FacebookTwitterRedditEmail

A Coalition of Support: Parliamentarians for Julian Assange

Australian politicians, and the consular staff of the country, are rarely that engaged on the subject of protecting their citizens. In a couple of notorious cases, Australian authorities demonstrated, not only an indifference, but a consciously venal approach to its citizens in overseas theatres.

Mamdouh Ahmed Habib, a dual Australian-Egyptian national, was detained in Pakistan in October 2001 and subsequently sent to Guantánamo Bay via Bagram in Afghanistan and Egypt. His subsequent detention till 2005 in a chapter of that sinisterly framed Global War on Terror was without charge and heavy with speculation. In April 2002, the Australian Security Intelligence Organisation formed the view that Habib had not been involved in the planning of future terrorist attacks, a point deemed insufficient in securing his early release. On his release, he initiated federal court proceedings against the Australian government over their complicity in the matter. The case was settled in 2010.

The squalid affair is worth nothing for the essential connivance of Australian officials in the ongoing detention of Habib. Even intelligence assessments within the intelligence fraternity pointing to his innocence were dismissed. In a joint media statement from the Attorney-General and the Minister for Foreign Affairs on January 11, 2005, the standard line was reiterated: “it remained the strong view of the United States that, based on information available to it, Mr Habib had prior knowledge of the terrorist attacks on or before 11 September 2001.” What the US suspected, went.

In a wordy and not particularly illuminating report on the case by the Australian Inspector-General of Intelligence and Security, it was “found that communication to the Habib family in respect of Mr Habib’s welfare was not adequate and recommends that an apology be made.” Stress was made that Australian intelligence officials were not directly involved in his rendering to Guantánamo Bay, though it was noted that “ASIO should have made active enquiries about how Mr Habib would be treated in Egypt before providing information which may have been used in his questioning in Egypt.”

An even more notable case of crude, dismissive abandonment can be found in the plight of David Hicks, another Australian who found himself facing an array of charges brought forth by the “war” on terror. His role in US legal history in fighting that dubious category of “unlawful combatant” and military commissions is assured, but what stood out in the case was an abject refusal on the part of Prime Minister John Howard and his foreign minister Alexander Downer to engage in anything resembling assistance.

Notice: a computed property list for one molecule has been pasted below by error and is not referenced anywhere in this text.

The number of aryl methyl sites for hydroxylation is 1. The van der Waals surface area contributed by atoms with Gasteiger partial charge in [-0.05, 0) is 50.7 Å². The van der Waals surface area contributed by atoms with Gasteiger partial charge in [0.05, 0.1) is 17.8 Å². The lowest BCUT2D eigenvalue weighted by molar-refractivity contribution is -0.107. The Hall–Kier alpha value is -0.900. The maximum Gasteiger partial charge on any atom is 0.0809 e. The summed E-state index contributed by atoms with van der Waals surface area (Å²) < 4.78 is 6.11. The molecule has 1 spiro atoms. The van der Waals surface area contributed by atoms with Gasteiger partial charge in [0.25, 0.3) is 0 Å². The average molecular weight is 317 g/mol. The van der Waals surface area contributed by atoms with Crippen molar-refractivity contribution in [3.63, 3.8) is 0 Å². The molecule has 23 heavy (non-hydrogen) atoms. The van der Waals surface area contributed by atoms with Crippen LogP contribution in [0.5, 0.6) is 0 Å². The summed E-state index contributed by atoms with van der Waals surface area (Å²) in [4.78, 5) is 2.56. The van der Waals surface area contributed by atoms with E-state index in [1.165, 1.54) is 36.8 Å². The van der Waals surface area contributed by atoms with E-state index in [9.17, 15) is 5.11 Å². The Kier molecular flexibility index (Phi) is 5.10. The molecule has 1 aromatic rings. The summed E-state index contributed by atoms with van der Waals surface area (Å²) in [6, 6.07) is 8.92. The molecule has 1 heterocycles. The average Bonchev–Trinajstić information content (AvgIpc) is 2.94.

In May 2003, with rumours thick that some detainees from Guantánamo Bay were being released, Downer was quick to scratch Hicks from the list. “After all, remember David Hicks was somebody who was allegedly involved with both al-Qaeda and the Taliban, the Taliban being the political articulation of the view of al-Qaeda.”

When pressed by ABC Radio on Australian contributory negligence, Downer merely swatted the allegation, insisting on cryptic and inchoate legal categories. “He’s being held though, let me just make this clear, he’s being held as an unlawful combatant, as somebody who was detained initially by the Northern Alliance and subsequently by the United States”.

Amnesty secretary general Irene Khan, in an open letter to Australian prime minister John Howard, made the case that Hicks had been abandoned. Even after the finding by the US Supreme Court that specifically established military commissions were unconstitutional, the Australian government remained approving of that most curious of aberrations. “They have not taken any effort to ensure that he gets a fair trial.”

In every sense, the Australian response to Julian Assange’s detention, both during his time in the Ecuadorean embassy and in Belmarsh, betrays an unhealthy tendency to regard the controversial citizen as a menace best distanced. Let another country deal with him, and if that country be the United States, all the better.

In recent days, a sense of momentum is gathering suggesting that Australia’s political classes might be tiring of this view. Nationals MP Barnaby Joyce has been shooting off his mouth for reasons more constructive than usual. “Whether you like a person or not, they should be afforded the proper rights and protections and the process of justice, as determined by an Australian parliament, not another nation’s parliament.”

Grounds for extradition to the United States from the UK, argued Joyce, had not been made out. “If a person is residing in Australia and commits a crime in another country, I don’t believe that is a position for extradition.”